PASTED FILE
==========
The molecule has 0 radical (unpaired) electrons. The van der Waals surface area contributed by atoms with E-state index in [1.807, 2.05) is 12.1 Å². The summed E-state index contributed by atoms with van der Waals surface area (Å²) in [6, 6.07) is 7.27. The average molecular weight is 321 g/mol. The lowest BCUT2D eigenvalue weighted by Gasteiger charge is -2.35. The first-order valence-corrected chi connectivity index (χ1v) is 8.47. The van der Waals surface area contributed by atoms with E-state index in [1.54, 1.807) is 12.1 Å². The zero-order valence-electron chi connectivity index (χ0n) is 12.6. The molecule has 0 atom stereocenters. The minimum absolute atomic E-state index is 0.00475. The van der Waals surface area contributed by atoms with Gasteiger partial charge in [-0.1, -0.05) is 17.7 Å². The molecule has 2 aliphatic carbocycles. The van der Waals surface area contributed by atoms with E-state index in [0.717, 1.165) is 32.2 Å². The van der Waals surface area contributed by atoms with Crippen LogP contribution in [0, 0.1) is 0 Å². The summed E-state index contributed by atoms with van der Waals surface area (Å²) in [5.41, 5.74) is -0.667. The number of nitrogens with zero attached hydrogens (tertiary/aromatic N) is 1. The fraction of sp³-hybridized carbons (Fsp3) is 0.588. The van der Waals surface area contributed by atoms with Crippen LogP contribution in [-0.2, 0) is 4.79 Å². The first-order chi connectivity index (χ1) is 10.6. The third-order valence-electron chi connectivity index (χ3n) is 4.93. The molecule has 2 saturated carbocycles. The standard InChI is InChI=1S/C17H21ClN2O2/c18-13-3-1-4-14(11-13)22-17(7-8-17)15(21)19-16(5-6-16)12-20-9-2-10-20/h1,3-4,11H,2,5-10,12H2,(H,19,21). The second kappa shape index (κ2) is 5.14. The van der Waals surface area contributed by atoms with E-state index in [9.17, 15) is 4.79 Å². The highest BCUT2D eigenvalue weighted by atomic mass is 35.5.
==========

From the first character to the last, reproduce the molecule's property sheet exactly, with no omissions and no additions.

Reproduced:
The molecule has 0 radical (unpaired) electrons. The van der Waals surface area contributed by atoms with E-state index in [1.807, 2.05) is 12.1 Å². The summed E-state index contributed by atoms with van der Waals surface area (Å²) in [6, 6.07) is 7.27. The average molecular weight is 321 g/mol. The lowest BCUT2D eigenvalue weighted by Gasteiger charge is -2.35. The first-order valence-corrected chi connectivity index (χ1v) is 8.47. The van der Waals surface area contributed by atoms with E-state index in [1.54, 1.807) is 12.1 Å². The zero-order valence-electron chi connectivity index (χ0n) is 12.6. The molecule has 0 atom stereocenters. The minimum absolute atomic E-state index is 0.00475. The van der Waals surface area contributed by atoms with Gasteiger partial charge in [-0.1, -0.05) is 17.7 Å². The molecule has 2 aliphatic carbocycles. The van der Waals surface area contributed by atoms with E-state index in [0.717, 1.165) is 32.2 Å². The van der Waals surface area contributed by atoms with Crippen LogP contribution in [0, 0.1) is 0 Å². The summed E-state index contributed by atoms with van der Waals surface area (Å²) in [5.41, 5.74) is -0.667. The number of nitrogens with zero attached hydrogens (tertiary/aromatic N) is 1. The fraction of sp³-hybridized carbons (Fsp3) is 0.588. The van der Waals surface area contributed by atoms with Crippen LogP contribution in [-0.2, 0) is 4.79 Å². The first-order chi connectivity index (χ1) is 10.6. The third-order valence-electron chi connectivity index (χ3n) is 4.93. The molecule has 2 saturated carbocycles. The standard InChI is InChI=1S/C17H21ClN2O2/c18-13-3-1-4-14(11-13)22-17(7-8-17)15(21)19-16(5-6-16)12-20-9-2-10-20/h1,3-4,11H,2,5-10,12H2,(H,19,21). The second kappa shape index (κ2) is 5.14. The van der Waals surface area contributed by atoms with E-state index in [9.17, 15) is 4.79 Å². The highest BCUT2D eigenvalue weighted by atomic mass is 35.5.